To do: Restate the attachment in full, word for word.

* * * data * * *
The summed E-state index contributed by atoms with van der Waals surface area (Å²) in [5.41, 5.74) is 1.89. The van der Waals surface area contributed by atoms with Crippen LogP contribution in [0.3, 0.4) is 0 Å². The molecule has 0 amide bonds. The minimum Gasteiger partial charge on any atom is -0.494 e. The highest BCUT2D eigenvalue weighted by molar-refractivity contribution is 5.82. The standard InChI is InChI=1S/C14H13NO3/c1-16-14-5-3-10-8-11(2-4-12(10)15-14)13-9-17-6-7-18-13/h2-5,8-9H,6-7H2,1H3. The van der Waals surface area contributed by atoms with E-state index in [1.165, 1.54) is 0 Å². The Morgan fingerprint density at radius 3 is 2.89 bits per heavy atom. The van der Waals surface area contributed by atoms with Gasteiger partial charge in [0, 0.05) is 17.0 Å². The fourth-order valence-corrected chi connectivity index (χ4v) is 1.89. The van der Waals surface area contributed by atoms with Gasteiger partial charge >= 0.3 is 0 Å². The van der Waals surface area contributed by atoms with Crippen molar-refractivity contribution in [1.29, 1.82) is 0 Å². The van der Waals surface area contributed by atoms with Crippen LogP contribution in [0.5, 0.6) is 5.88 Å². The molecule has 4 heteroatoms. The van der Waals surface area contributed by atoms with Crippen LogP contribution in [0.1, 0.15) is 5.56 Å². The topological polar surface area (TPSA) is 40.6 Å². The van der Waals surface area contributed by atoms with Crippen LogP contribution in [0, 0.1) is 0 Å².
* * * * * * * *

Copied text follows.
The summed E-state index contributed by atoms with van der Waals surface area (Å²) in [5.41, 5.74) is 1.89. The van der Waals surface area contributed by atoms with Crippen LogP contribution in [0.3, 0.4) is 0 Å². The molecule has 0 amide bonds. The minimum Gasteiger partial charge on any atom is -0.494 e. The highest BCUT2D eigenvalue weighted by molar-refractivity contribution is 5.82. The standard InChI is InChI=1S/C14H13NO3/c1-16-14-5-3-10-8-11(2-4-12(10)15-14)13-9-17-6-7-18-13/h2-5,8-9H,6-7H2,1H3. The van der Waals surface area contributed by atoms with E-state index in [1.165, 1.54) is 0 Å². The Morgan fingerprint density at radius 3 is 2.89 bits per heavy atom. The van der Waals surface area contributed by atoms with Gasteiger partial charge in [0, 0.05) is 17.0 Å². The fourth-order valence-corrected chi connectivity index (χ4v) is 1.89. The van der Waals surface area contributed by atoms with Gasteiger partial charge >= 0.3 is 0 Å². The van der Waals surface area contributed by atoms with Crippen molar-refractivity contribution in [1.29, 1.82) is 0 Å². The van der Waals surface area contributed by atoms with Crippen LogP contribution in [0.5, 0.6) is 5.88 Å². The molecule has 4 heteroatoms. The van der Waals surface area contributed by atoms with Crippen LogP contribution in [0.1, 0.15) is 5.56 Å². The topological polar surface area (TPSA) is 40.6 Å². The van der Waals surface area contributed by atoms with Crippen LogP contribution in [0, 0.1) is 0 Å².